Succulents are wildly popular right now, and one of the most common succulents is aloe vera.
You’ve probably seen this plant before in homes, restaurants, and even growing outside in areas with mild climates like Southern California.
Aloe is actually a very useful plant! The juice is very nutritious and the gooey gel inside the leaves is excellent for soothing mild burns and other skin irritations. For this reason, it goes by many other names, like the Burn Plant and Miracle Plant.
Some varieties can actually grow pretty large in a pot or in the ground. Here’s how to grow aloe vera in an indoor or outdoor pot.
How to Care for an Aloe Plant
Like all succulents, aloe plants need lots of bright sunlight.
If you’re growing the plant inside, you can stick it right in a window that faces east, south, or west.
If you’re growing the plant outdoors, make sure it gets about 3 hours of direct sun each day with a little shade the rest of the time. It can actually get sun stressed in really hot climates with low humidity, so just make sure it gets shade sometimes.
The #1 rule of aloe vera (and succulents in general): DO NOT OVER-WATER.
In fact, you’re far better off forgetting to water than watering too much. When the soil is completely dry, water the soil thoroughly. Give it a good soak, let the water run out the pot’s drainage hole, then leave it alone until it’s nice and dry again. This usually translates to 1-2 weeks during warmer months and 3-4 weeks or longer in cooler months.
Over-watering can lead to root rot, which can take out an aloe plant in no time. If you aren’t sure if it’s time to water, just don’t. A moisture meter is a great tool to help you know just how thirsty your plant is.
Aloe plants don’t like to be too wet, so it’s crucial that your pot and soil drain well. Your pot MUST have drainage holes and the potting mix should be light, coarse, and not hold too much moisture. Cactus soil mix works very well for aloe and all succulents.
Unlike most plants, aloe and other succulents rarely need fertilizer. You may want to fertilize with diluted liquid fertilizer once in the spring when most aloe plants get ready to grow, but leave them alone aside from that. (You can just use a little Indoor Plant Food for their annual dose of fertilizer.)
Temperature and Humidity
Aloe is super hardy and can handle temperatures up to about 85 degrees Fahrenheit and very cold temperatures down to nearly freezing. They don’t need much humidity at all, so they should be fine in your home even if you live in a dry climate.
Aloe vera is self-propagating and will produce offshoots called “pups.” One day, you might notice a baby aloe plant growing alongside your main aloe plant!
You can cut the pup from the mother plant with a sharp knife, taking care to leave at least an inch of stem on the offshoot. Place the pup in a warm place with indirect sunlight for 7 days to allow the wound to callous over, then plant it in its own pot with cactus soil.
Now you have a brand-new baby aloe plant!
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- If the leaves turn yellow and droopy, your aloe plant may be getting too much direct sunlight.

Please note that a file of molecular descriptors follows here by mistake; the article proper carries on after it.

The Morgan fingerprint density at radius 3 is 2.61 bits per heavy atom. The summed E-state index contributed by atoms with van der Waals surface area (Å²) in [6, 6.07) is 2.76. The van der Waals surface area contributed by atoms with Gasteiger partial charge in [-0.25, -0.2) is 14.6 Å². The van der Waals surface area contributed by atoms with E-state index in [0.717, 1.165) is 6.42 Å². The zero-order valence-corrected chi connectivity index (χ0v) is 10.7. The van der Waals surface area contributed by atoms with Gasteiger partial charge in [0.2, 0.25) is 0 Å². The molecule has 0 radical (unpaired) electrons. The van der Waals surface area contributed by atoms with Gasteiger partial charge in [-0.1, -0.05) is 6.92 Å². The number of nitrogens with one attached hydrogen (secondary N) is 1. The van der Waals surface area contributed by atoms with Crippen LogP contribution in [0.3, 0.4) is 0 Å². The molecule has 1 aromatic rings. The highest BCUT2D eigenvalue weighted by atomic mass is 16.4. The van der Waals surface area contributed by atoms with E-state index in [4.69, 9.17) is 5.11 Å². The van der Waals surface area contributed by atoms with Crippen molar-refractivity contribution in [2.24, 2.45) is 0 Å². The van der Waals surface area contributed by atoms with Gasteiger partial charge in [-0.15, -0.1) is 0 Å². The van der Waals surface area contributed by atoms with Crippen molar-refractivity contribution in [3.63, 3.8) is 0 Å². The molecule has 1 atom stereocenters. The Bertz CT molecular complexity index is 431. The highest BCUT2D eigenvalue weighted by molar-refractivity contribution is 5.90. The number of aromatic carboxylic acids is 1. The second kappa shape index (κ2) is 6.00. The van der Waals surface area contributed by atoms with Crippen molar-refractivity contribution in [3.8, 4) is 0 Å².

- If the tips of the leaves are dry and crispy, your plant is under-watered. (Yes, it IS possible to under-water, but that usually takes months of drought.)
- If your plant is turning brown and mushy from the ground up, your plant is over-watered and probably has root rot. Immediately repot your aloe plant into fresh, dry soil and make sure it gets plenty of light. You might want to also trim off affected leaves.
How to Use Fresh Aloe Vera Gel
So how do you use that amazing gel inside?
If your plant is a few years old, you can simply cut a mature leaf from the outer edge of your aloe plant. Cut close to the stem with sharp, clean pruning shears or knife. You may also want to trim the spines from the edge of the leaf.
You can squeeze some gel out from the bottom or cut the leaf lengthwise to get more out, or you can peel off the skin and cut the interior into cubes. The gel will last several days in the fridge, or you can freeze it for later use.
You can cut 2-3 leaves at once, but don’t harvest more leaves from the same plant for a few weeks.
An Easy, Useful Houseplant
Aloe vera is a great houseplant for beginners! It’s easy to care for and provides a great source of burn ointment in a pinch.
Give it a try if you’re nervous about houseplants!
Essentials for Your Houseplant:
- Make sure you’re giving your plants the right nutrients! Our Indoor Plant Food works perfectly for almost all indoor plants, and it’s easy to use. Grab it here!
- Use our premium well-draining potting soil for your houseplant.
- Protect your houseplant from insects, bacteria, and fungus with our Houseplant Leaf Armor. (As an added bonus, the Leaf Armor also cleans and adds shine to your houseplant’s leaves!)
- Use a moisture meter like this one to always know how thirsty your plant is.
To learn more:
- Join us for our free Top Secrets From Fiddle Leaf Fig Growers Webinar or enroll in our free Advanced Fiddle Leaf Fig Care Course.
- Read The Fiddle Leaf Fig Expert, your complete guide to growing healthy fiddle leaf fig plants. The book is available in full-color paperback or Kindle edition on Amazon now!
- Click to join our community on Facebook: Fiddle Leaf Fig Plant Resource Group.